By Roger P. Levin, DDS

January 10, 2019 -- Dr. Roger P. Levin brings you the most thought-provoking topics from the Dental Business Study Clubs, an organization focused on the business of successful dentistry. Each month, Dr. Levin will explore an aspect of the business of dentistry in detail.

Overhead is a necessary evil because the old saying that "you have to spend money to make money" is correct. However, when overhead becomes higher than acceptable, it becomes invasive and, eventually, dangerous. The scary thing is you may not even realize it until it's too late. Production will continue to maintain a steady, healthy pace while overhead eats profits away.

Overhead is a factor that can put tremendous financial pressure on a practice and create severe challenges going forward. To effectively tackle any issue that you may have with overhead, you must have a good understanding of it.

5 things to know about overhead

Dr. Roger Levin
Roger P. Levin, DDS, is the executive founder of the Dental Business Study Clubs.

What you don't know about your overhead could kill your practice. So you must devote some time to learning the unwritten rules about overhead and how they affect your business operations. If you're looking for greater practice success, you should know these five key things about overhead:

1. Acceptable practice overhead percentage rates

We've found that the following overhead percentage rates are critical for practice success:

  • 59% for general practices
  • 50% for oral surgery practices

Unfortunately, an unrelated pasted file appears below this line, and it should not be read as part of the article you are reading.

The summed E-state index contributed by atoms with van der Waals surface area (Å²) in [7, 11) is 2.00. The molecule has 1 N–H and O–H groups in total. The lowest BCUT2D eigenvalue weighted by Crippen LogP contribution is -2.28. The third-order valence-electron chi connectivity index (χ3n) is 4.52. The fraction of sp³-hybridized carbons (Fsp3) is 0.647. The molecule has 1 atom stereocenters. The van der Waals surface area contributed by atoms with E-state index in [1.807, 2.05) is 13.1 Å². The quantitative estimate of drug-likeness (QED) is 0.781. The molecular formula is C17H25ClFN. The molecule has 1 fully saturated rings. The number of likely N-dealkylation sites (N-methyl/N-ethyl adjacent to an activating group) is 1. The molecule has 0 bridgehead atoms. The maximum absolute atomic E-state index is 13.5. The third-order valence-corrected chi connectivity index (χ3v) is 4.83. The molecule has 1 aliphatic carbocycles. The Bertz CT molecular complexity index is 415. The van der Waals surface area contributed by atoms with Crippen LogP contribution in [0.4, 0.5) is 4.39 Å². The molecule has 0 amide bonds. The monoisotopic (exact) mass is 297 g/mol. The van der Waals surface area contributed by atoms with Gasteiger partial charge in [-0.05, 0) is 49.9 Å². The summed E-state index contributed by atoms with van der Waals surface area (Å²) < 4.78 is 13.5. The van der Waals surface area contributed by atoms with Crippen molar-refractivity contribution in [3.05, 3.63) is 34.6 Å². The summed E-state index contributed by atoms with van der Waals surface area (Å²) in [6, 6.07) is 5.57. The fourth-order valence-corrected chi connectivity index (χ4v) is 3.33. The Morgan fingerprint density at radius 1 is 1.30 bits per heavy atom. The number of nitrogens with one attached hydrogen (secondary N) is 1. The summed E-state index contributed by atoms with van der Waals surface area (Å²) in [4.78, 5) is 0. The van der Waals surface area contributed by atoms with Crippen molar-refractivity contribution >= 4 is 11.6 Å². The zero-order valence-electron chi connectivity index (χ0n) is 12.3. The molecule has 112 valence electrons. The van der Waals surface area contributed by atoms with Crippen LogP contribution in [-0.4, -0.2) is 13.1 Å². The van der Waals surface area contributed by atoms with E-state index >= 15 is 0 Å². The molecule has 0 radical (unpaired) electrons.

• 51% for periodontics practices
  • 49% for orthodontics practices
  • 49% for pediatric dentistry practices
  • 64% for prosthodontics practices (higher lab costs)
  • 42% for endodontics practices

2. Overhead always tends to grow

You can't assume your overhead today is the same as it was a year or two ago unless you were paying careful attention. In any business, overhead percentages always tend to increase, and this will continue to happen unless you pay attention.

3. Prices for basic supplies and materials always increase

Being frugal pays off. To be sure that you're getting the best value for supplies, you must compare prices. Don't get caught up in thinking that you need to have the most expensive product in every category. Expensive doesn't always mean it's better.

4. Acceptable line-item percentages in your profit and loss statement

“What you don't know about your overhead could kill your practice.”

By comparing each line item such as staffing, marketing, supplies and materials, rent, lab costs, insurance, and benefits to acceptable percentages, the practice will have an opportunity to determine which areas need to be addressed. It's important to know where overhead is creeping up or is out of line. Keep in mind that every dollar saved in expenses becomes profit.

5. You are not locked into most of your expenses

Fixed expenses such as rent often cannot be changed. However, many other fixed expenses can be renegotiated or restrategized. For example, maintenance contracts, leases, and other factors can either be renegotiated or restrategized using longer-term financing from a different source.

You can also change staff compensation as necessary by adding bonus plans rather than automatic raises if the staff is compensated much higher than average. You should also definitely bid out your insurances on an annual basis to make sure everything is in check. Premiums tend to rise and often rise a lot.

Keeping overhead in check

Every business has and needs overhead to operate. However, over time, it can kill a practice when it's not carefully monitored. Conversely, when practices keep it under control, profit is excellent and the practice performs at the right level. There will always be increases in expenditures. Having an intelligent approach to regularly analyzing overhead using the five areas described above will help practices keep it in check.

Roger P. Levin, DDS, is the executive founder of the Dental Business Study Clubs.

The comments and observations expressed herein do not necessarily reflect the opinions of DrBicuspid.com, nor should they be construed as an endorsement or admonishment of any particular idea, vendor, or organization.


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